11 Biophysics Model for Catch Bonds
Two unbinding pathways. Catch pathway is inhibited by force Slip pathway is activated by force Catch pathway is faster than slip pathway. Total unbinding rate is sum of two pathways. Biphasic response to force, with longest lifetime at optimum force.

12 Ideal Bonds are Unaffected by Force
Unbinding pathway has no length change We recently discovered that this occurs when rate limiting step is when the door to the binding pocket flips open; detachment then follows rapidly. koff force

13 How much force Needed to Break Bonds?
None – single bonds will break in due time without any force. If you increase force until bond breaks, you will measure a characteristic rupture force, but it depends on loading rate. You can calculate the parameters (koff0 and x) by measuring the rupture force at multiple loading rates.

14 Lifetime of Bond Clusters (no force)
Cells remain adherent for long times because bonds rebind. Binding energy related to equilibrium constant, KD, which depend on on-rate. If bonds can’t rebind, lifetime of a cluster of N bonds is approximately log(N) times the lifetime of one bond Rebinding is hard to estimate; depends on geometry; how close is receptor to ligand and how much do they diffuse? high cooperativity: each bond is kept in ideal position to rebind if others remain bound. Then, energy of cluster = N times energy of one.

15 Cluster of N bonds Under Force
Shear force is applied to pull two surfaces parallel to each other. force per bond is f=F/N, so no stress concentration rebinding is favored since surfaces stay close. cluster is strong Normal force is applied uniformly across the surfaces to pull the two surfaces directly apart. rebinding is inhibited due to stretch cluster has moderate strength. Peeling force is applied to the two surfaces at the edge of their contact zone. force per bond depends on location; . f~F on edge bond, so stress concentration. cluster is weak.

16 Importance of Yielding Elasticity
Yielding tethers on bonds can prevent stress concentration even with peeling geometry.

17 Yielding Force is Optimized for Bonds
Selectins are on Membrane Tethers (leukocytes) and FimH adhesin is on type 1 fimbriae (bacteria) catch bonds also rupture at high force due to the slip pathway yielding is viscoelastic, so depends on loading rate, but yielding force is in between, where catch bonds are strong. catch bonds rupture at low force

18 Rebinding Rates in Clusters
N bonds in Cluster with evenly distributed normal force, F force on cluster, one bond breaks. now N-1 bonds in cluster Consider linear springs, with spring constant k. f=F/(N+1) length of all bonds is x = f/k. for broken bond, position is determined by Boltzman distribution; energy of x = f/k is ½kx2, which is ½ f2/k. Thus, stiff spring has lower energy than soft springs when stretched enough to bind, so will rebind faster Clusters with stiff springs rebind faster under normal force. However, soft springs distribute force better over the cluster if bonds are not the same length.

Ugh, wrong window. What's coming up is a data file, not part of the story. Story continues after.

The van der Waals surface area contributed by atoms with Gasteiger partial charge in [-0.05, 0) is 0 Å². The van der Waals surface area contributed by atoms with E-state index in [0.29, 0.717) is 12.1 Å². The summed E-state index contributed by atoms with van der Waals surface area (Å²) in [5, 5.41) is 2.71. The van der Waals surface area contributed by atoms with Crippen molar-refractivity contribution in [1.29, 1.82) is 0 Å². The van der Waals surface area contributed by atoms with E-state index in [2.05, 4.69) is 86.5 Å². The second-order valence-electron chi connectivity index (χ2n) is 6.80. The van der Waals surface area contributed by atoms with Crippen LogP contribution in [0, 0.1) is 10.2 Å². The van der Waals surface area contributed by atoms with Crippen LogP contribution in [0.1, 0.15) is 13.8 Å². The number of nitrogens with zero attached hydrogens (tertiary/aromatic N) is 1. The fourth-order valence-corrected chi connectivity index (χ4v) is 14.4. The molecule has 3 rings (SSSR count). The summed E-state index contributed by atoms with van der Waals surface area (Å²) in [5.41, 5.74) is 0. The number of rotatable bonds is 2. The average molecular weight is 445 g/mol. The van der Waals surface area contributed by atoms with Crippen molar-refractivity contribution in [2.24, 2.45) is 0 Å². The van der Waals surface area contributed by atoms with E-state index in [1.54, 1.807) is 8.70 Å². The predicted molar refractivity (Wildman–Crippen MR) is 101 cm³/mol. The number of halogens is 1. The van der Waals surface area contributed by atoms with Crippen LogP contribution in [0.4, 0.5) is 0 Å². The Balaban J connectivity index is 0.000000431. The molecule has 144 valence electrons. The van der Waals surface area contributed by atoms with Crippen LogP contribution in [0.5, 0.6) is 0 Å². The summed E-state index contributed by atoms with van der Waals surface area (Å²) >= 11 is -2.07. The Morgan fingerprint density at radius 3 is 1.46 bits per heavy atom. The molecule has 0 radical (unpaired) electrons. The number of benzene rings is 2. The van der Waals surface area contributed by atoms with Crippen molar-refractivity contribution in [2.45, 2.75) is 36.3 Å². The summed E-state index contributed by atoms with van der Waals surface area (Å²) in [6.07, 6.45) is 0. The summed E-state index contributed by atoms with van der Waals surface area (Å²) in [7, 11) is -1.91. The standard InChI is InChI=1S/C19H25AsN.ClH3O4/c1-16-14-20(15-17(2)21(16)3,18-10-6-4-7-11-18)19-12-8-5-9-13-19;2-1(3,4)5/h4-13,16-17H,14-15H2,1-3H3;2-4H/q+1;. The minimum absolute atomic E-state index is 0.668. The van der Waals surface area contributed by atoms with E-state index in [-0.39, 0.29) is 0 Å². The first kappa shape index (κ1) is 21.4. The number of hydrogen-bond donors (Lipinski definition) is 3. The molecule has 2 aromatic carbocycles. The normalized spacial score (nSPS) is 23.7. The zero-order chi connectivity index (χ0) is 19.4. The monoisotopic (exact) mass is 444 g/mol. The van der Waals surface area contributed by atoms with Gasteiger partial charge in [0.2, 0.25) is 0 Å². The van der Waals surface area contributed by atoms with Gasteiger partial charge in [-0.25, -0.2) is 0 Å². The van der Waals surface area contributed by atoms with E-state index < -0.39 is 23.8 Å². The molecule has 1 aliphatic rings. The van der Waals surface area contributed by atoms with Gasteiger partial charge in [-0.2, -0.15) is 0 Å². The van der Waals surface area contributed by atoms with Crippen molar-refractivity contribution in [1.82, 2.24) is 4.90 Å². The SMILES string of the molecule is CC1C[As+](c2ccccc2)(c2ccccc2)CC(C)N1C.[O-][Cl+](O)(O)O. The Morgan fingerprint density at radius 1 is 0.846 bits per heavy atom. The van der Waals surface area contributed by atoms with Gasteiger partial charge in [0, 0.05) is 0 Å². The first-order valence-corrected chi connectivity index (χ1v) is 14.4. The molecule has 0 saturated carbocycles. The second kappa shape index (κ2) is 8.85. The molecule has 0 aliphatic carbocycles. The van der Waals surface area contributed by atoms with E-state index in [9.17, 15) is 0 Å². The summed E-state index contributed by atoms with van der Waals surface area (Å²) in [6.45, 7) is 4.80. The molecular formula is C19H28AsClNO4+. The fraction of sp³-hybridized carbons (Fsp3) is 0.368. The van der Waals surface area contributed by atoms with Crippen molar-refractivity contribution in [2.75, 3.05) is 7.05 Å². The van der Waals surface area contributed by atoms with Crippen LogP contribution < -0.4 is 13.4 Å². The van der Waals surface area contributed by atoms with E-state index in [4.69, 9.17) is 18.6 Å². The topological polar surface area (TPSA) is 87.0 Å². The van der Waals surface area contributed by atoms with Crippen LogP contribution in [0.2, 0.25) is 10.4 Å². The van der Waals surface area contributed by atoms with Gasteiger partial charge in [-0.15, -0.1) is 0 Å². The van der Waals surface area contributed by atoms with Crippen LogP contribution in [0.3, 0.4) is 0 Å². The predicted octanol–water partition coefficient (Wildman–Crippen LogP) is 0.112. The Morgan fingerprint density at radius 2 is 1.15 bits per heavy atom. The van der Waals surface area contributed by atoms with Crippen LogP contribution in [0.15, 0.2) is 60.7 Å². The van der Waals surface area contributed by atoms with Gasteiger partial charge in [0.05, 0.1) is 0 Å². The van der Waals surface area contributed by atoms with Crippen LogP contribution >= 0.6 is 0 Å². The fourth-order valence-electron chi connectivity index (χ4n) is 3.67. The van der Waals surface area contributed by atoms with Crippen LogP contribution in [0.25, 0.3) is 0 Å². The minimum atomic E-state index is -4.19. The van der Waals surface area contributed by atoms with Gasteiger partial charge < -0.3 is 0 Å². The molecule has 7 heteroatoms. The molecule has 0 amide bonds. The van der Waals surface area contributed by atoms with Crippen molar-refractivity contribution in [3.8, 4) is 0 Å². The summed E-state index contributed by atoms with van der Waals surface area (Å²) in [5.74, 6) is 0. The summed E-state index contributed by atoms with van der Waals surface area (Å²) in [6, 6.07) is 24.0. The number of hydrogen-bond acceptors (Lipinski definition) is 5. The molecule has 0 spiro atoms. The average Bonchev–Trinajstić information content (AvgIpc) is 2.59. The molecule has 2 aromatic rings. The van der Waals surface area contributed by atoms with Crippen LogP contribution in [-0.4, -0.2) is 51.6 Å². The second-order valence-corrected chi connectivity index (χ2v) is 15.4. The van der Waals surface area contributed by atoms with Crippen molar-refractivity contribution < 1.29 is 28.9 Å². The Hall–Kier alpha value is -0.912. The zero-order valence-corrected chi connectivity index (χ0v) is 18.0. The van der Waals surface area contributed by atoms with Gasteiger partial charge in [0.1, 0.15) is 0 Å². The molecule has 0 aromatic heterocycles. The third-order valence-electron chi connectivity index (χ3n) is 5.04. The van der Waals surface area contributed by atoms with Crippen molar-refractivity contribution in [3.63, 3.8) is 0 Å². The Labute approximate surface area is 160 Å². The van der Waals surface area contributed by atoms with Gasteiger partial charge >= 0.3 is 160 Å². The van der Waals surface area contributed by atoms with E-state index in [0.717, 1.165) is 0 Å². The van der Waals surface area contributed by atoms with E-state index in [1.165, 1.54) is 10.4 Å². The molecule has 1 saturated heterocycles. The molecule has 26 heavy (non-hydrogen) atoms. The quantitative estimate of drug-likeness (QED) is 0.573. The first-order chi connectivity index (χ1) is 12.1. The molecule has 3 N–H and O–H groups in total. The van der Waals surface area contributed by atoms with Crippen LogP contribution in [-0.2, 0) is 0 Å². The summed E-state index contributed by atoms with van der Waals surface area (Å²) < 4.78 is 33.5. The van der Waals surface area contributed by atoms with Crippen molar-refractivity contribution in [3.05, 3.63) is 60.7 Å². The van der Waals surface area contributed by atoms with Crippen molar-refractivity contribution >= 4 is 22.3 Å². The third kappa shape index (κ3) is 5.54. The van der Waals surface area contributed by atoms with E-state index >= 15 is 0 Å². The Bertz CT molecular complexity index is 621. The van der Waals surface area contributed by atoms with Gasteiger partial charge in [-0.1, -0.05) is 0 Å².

19 Cluster Strength Depends on …
Strength of individual bonds (x and koff) Geometry of how force is applied (shearing > normal > peeling) Geometry of cluster (are all bonds stretched to similar lengths? Mechanical properties of each tether Focal Adhesion complexes are evolved to have appropriate nanostructure for high strength. They are also evolved to localize signal transduction so cells can sense spatial information.

20 Summary Adhesion occurs through receptor-ligand bonds called adhesins or adhesive receptors Adhesion must resist forces due to external stretch or drag, and cytoskeletal contraction (cells pull). Molecular Biophysics controls off-rates: Slip bonds are exponentially inhibited by force catch bonds are exponentially activated by force (until a peak force, then slip) Ideal bonds are unaffected by force. Clusters of bonds are strong under shear force, moderately strong under normal force, and weak under peeling force, because of differences in rebinding and load distribution. Yielding tethers stabilize bond clusters by distributing the load well between many bonds. The yield force needs to be in a range where bonds are long-lived. Focal adhesion complexes are evolved to be mechanically strong.